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The Leader of Europe's 'Last Dictatorship' Is Facing an Unprecedented Challenge. Here's What It Could Mean for Belarus

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Europe’s longest serving leader Alexander Lukashenko has long worked hard to seem invincible. He has dominated past elections that the U.S. has deemed neither free nor fair and brokered no dissent and suppressed protests. Now, he is facing an unprecedented challenge as he runs for a sixth term as president of Belarus in elections on August 9. A former teacher and political novice, Svetlana Tikhanovskaya, has emerged as his main rival, pledging to topple Lukashenko’s regime and restore democracy.
Tens of thousands have rallied across Belarus in some of the country’s biggest opposition protests in a decade, amid mounting frustration over the government’s mishandling of the COVID-19 crisis, combined with grievances about the economy. Referring to Lukashenko, protestors chanted ‘stop the cockroach’ and held placards reading ‘change!’.
“For the first time in his 26-year rule, Lukashenko knows the majority don’t support him,” says Aleksandr Feduta, a former aide to the incumbent, who was i…

27 Former Judges and Prosecutors File Amicus Brief with U.S. Supreme Court on Behalf of Troy Davis

On May 20, twenty-seven former judges and prosecutors from across the political spectrum filed an amicus brief with the U.S. Supreme Court in support of Georgia death row inmate Troy Davis.

Signers of the amicus brief include Larry Thompson (Deputy Attorney General of the United States, 2001-2003), former Congressman Bob Barr (R-GA; U.S. Attorney for the Northern District of Georgia, 1986-1990); William S. Sessions (Director, Federal Bureau of Investigation, 1987-1993), and John Gibbons (former Chief Judge of the United States Court of Appeals, Third Circuit).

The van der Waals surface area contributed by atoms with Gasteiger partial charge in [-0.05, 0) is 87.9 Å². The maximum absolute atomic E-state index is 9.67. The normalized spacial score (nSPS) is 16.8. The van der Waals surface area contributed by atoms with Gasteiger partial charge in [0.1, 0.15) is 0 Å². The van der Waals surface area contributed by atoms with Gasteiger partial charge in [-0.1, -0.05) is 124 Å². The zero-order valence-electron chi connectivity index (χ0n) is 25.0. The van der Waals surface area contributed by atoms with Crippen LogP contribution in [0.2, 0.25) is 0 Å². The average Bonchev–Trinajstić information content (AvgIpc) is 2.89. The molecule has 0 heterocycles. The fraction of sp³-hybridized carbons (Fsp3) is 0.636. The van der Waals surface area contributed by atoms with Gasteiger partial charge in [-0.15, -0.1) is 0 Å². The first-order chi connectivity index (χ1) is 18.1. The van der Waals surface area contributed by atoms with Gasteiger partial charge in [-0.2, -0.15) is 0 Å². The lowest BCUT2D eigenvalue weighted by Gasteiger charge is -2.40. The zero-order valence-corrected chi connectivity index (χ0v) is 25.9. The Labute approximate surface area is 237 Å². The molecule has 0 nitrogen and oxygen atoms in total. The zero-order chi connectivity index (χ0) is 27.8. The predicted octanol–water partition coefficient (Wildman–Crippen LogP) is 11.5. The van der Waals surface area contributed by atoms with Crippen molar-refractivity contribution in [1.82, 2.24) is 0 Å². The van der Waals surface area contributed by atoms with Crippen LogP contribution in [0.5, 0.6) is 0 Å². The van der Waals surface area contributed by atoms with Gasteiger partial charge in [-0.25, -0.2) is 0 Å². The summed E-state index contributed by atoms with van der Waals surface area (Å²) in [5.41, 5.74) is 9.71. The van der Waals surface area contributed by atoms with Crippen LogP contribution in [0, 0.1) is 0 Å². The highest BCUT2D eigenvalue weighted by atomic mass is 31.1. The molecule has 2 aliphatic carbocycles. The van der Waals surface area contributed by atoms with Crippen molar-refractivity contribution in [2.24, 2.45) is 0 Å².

Their brief urges the Court to order an evidentiary hearing in District Court, arguing that “Mr. Davis’ petition for an original writ meets this Court’s exceptional circumstances test because Mr. Davis can make an extraordinary showing through new, never reviewed evidence that strongly points to his innocence, and thus his execution would violate the Constitution.”

Davis’ attorneys filed a writ of habeas corpus with the Court, pursuant to its original jurisdiction, asking for the same hearing. Davis has a significant amount of new evidence pointing to his innocence that has never been fully reviewed in court. He was sentenced to death primarily on eyewitness testimony, but 7 of the 9 eyewitnesses have recanted their testimony and some evidence points to one of the two remaining witnesses as the person who committed the murder.

Source: Death Penalty Information Center, May 21, 2009

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